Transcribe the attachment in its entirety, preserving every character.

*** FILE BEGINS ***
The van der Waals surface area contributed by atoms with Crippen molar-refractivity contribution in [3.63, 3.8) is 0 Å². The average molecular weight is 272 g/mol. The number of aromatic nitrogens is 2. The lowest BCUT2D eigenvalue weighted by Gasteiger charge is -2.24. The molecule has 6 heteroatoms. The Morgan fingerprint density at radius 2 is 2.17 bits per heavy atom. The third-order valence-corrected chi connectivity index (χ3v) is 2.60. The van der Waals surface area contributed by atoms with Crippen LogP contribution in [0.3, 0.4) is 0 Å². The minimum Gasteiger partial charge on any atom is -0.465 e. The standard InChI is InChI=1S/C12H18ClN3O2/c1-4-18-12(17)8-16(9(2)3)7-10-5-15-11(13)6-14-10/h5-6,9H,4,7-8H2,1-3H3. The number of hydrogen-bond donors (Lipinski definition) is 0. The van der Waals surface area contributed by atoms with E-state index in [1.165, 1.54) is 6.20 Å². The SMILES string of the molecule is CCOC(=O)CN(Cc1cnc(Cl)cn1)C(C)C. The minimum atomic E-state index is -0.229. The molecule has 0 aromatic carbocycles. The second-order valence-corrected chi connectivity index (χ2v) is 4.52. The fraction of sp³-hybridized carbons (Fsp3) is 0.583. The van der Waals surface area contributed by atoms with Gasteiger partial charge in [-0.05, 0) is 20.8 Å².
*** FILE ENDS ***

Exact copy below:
The van der Waals surface area contributed by atoms with Crippen molar-refractivity contribution in [3.63, 3.8) is 0 Å². The average molecular weight is 272 g/mol. The number of aromatic nitrogens is 2. The lowest BCUT2D eigenvalue weighted by Gasteiger charge is -2.24. The molecule has 6 heteroatoms. The Morgan fingerprint density at radius 2 is 2.17 bits per heavy atom. The third-order valence-corrected chi connectivity index (χ3v) is 2.60. The van der Waals surface area contributed by atoms with Crippen LogP contribution in [0.3, 0.4) is 0 Å². The minimum Gasteiger partial charge on any atom is -0.465 e. The standard InChI is InChI=1S/C12H18ClN3O2/c1-4-18-12(17)8-16(9(2)3)7-10-5-15-11(13)6-14-10/h5-6,9H,4,7-8H2,1-3H3. The number of hydrogen-bond donors (Lipinski definition) is 0. The van der Waals surface area contributed by atoms with E-state index in [1.165, 1.54) is 6.20 Å². The SMILES string of the molecule is CCOC(=O)CN(Cc1cnc(Cl)cn1)C(C)C. The minimum atomic E-state index is -0.229. The molecule has 0 aromatic carbocycles. The second-order valence-corrected chi connectivity index (χ2v) is 4.52. The fraction of sp³-hybridized carbons (Fsp3) is 0.583. The van der Waals surface area contributed by atoms with Gasteiger partial charge in [-0.05, 0) is 20.8 Å².